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  • How Do I Get Rid of My Scar?

    A common aesthetic concern among patients is scarring. Surgical scars, acne scars and scarring from burns are among the most frequently treated scars.      It is important that patients understand that genetics, as well as skin type and ethnicity, play a large role in wound healing and scar formation. Also, certain areas of ...
    Posted to Aesthetics Practice Today (Weblog) on December 9, 2014
  • The GRASS Regimen

    I couldn't help but notice that a PA colleague of mine had a beautiful display on her medical suite counter.  No frilly flowers or fancy vases.  This was a simple, yet chic, display of a vibrantly modern grass.  Yes, you read correctly. Grass. Not only did this look pretty, it was pure genius. I soon learned from her that ...
    Posted to Aesthetics Practice Today (Weblog) on November 26, 2014
  • Transtheoretical Model for Change

    As healthcare providers and patient advocates, we are often faced with convincing our charges that a change is needed. Human nature is to resist change. Most of us settle into familiar routines in our lives and jobs and, no matter how inefficient or unhealthy our routines may be, we are very reluctant to disrupt the flow of our conventions. It is ...
    Posted to DNP Answers (Weblog) on November 19, 2014
  • What's New in Hair Rejuvenation?

    The current treatment of choice for androgenic alopecia (AGA) involves surgical hair transplant, use of Minoxidil and/or Finasteride. For those patients who do not want to undergo the expense and process of hair transplantation, they opt to have more conservative, less invasive treatments. We have been performing LLLT for over a decade to treat ...
    Posted to Aesthetics Practice Today (Weblog) on November 18, 2014
  • The Health of the Community

    ''Epidemiology'' and ''Health Indices of Urban Populations'': these are the names of the two courses I am taking this semester. At first, I thought, What does this have to do with being an DNP? I am learning that it has a lot to do with being a DNP. You need to know what is happening in the health of the community around you so that you can be ...
    Posted to DNP Answers (Weblog) on October 8, 2014
  • Q&A with Dr. Debra: Tinea Corporis

    In dermatology, we discuss the importance of identifying and understanding morphology and changes in a rash. Here is a case of a rash with a sudden change in morphology after prescribing medication for her dermatosis. This geriatric patient was being treated with clobetasol cream B.I.D. for Grover disease. You see pruritic erythematous papules ...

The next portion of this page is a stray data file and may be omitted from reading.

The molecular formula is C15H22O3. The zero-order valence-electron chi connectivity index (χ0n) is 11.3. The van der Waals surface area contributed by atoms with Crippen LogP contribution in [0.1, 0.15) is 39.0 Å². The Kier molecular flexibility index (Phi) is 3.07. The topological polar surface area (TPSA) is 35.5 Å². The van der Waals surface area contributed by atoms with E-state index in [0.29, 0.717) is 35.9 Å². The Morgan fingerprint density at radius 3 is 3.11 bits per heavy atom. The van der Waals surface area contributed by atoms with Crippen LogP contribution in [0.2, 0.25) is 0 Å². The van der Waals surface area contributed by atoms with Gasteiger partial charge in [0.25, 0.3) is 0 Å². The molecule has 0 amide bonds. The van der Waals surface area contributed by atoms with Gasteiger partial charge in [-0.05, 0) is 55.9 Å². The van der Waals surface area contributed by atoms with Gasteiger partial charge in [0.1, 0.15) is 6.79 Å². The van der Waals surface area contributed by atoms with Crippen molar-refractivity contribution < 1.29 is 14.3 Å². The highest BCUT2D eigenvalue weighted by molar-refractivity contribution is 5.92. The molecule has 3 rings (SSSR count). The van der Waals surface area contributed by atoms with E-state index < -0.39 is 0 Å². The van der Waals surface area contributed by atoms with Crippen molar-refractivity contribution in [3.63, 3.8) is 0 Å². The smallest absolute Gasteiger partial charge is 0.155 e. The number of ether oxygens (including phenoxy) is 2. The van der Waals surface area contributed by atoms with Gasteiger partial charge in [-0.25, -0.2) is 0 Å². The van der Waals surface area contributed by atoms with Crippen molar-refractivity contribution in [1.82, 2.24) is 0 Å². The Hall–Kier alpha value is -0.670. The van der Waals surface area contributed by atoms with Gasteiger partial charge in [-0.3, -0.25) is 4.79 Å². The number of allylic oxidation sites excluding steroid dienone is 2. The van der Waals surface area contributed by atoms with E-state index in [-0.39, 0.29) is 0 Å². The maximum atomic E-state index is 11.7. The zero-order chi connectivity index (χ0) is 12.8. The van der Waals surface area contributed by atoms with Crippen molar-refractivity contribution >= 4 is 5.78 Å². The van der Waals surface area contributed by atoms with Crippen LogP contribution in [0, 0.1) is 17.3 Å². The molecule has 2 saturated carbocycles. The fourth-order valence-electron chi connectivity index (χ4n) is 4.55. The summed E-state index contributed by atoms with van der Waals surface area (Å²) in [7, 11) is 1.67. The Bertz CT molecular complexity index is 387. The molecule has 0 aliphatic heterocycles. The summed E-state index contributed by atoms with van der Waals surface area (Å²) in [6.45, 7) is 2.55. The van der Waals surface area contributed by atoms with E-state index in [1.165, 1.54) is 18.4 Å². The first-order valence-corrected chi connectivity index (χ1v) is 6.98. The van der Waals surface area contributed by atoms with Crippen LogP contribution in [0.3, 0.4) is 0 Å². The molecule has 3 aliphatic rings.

Posted to Dermatology Practice Today (Weblog) on July 31, 2014
  • Successful Weight Loss

    Over half of the US population is overweight. Most of us are considering again our old resolution for the New Year - losing weight. Fad diets that require severe calorie restriction have historically failed us long-term. Many of us lose weight with these diets temporarily, but then the weight comes on again, and is usually much more ...
    Posted to Aesthetics Practice Today (Weblog) on January 8, 2014
  • Global Health Rotation: Malnutrition

    I just returned from Uganda 5 days ago -- a harrowing 43 hour journey with a more than a few moments of thinking we might not ever get home, but I did. And I wanted to recount a day with a problem we as NP/PA students don't face much in the U.S.: malnutrition.  Bugabero is in the Manafwa District, a sort of rural suburb of the city we ...
    Posted to NP & PA Student Blog (Weblog) on October 9, 2013
  • A New Capacity for Repair and Regeneration

    As part of the body's capacity to heal itself, platelets and other components in human blood migrate to a site of injury. Platelets are known to release a variety of factors that respond to tissue injury, where they initiate and promote healing. By concentrating platelets at the site of injury, the body's own natural capacity for healing can ...
    Posted to Aesthetics Practice Today (Weblog) on October 8, 2013
  • The Quarterly Check-Up: Part 3

    We have carved deep into the second half of my first year as a professional physician assistant. This is the perfect time for a Quarterly Check-Up to examine some of the biggest lessons over the last three months We learned that our patient's beliefs can trump the strongest medicine and that our acceptance of those beliefs makes us better ...
    Posted to First Year PA (Weblog) on October 3, 2013
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